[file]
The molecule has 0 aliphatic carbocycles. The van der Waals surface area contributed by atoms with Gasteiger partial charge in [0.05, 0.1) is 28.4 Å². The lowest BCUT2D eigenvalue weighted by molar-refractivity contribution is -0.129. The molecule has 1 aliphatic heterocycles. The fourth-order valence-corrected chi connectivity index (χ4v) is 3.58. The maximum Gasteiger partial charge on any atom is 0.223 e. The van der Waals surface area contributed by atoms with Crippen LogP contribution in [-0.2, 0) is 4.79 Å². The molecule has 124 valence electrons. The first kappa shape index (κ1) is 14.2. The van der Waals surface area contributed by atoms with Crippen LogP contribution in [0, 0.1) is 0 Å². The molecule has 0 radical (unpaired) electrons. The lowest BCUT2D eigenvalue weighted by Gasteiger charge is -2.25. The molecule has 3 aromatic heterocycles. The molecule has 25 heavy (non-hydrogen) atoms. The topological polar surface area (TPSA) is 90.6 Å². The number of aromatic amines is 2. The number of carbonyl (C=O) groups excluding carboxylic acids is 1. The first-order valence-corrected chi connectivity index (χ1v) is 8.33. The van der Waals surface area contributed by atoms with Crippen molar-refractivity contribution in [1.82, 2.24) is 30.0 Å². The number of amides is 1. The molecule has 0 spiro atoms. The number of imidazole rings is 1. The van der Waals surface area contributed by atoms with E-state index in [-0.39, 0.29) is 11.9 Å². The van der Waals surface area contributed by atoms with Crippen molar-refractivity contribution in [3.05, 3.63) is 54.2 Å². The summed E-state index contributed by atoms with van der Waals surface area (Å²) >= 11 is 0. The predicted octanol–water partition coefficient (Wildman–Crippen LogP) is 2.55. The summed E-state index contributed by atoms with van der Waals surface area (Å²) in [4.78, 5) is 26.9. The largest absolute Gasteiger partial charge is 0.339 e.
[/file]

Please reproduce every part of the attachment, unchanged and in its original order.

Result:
The molecule has 0 aliphatic carbocycles. The van der Waals surface area contributed by atoms with Gasteiger partial charge in [0.05, 0.1) is 28.4 Å². The lowest BCUT2D eigenvalue weighted by molar-refractivity contribution is -0.129. The molecule has 1 aliphatic heterocycles. The fourth-order valence-corrected chi connectivity index (χ4v) is 3.58. The maximum Gasteiger partial charge on any atom is 0.223 e. The van der Waals surface area contributed by atoms with Crippen LogP contribution in [-0.2, 0) is 4.79 Å². The molecule has 124 valence electrons. The first kappa shape index (κ1) is 14.2. The van der Waals surface area contributed by atoms with Crippen LogP contribution in [0, 0.1) is 0 Å². The molecule has 0 radical (unpaired) electrons. The lowest BCUT2D eigenvalue weighted by Gasteiger charge is -2.25. The molecule has 3 aromatic heterocycles. The molecule has 25 heavy (non-hydrogen) atoms. The topological polar surface area (TPSA) is 90.6 Å². The number of aromatic amines is 2. The number of carbonyl (C=O) groups excluding carboxylic acids is 1. The first-order valence-corrected chi connectivity index (χ1v) is 8.33. The van der Waals surface area contributed by atoms with Crippen molar-refractivity contribution in [1.82, 2.24) is 30.0 Å². The number of amides is 1. The molecule has 0 spiro atoms. The number of imidazole rings is 1. The van der Waals surface area contributed by atoms with E-state index in [-0.39, 0.29) is 11.9 Å². The van der Waals surface area contributed by atoms with Crippen molar-refractivity contribution in [3.05, 3.63) is 54.2 Å². The summed E-state index contributed by atoms with van der Waals surface area (Å²) >= 11 is 0. The predicted octanol–water partition coefficient (Wildman–Crippen LogP) is 2.55. The summed E-state index contributed by atoms with van der Waals surface area (Å²) in [4.78, 5) is 26.9. The largest absolute Gasteiger partial charge is 0.339 e.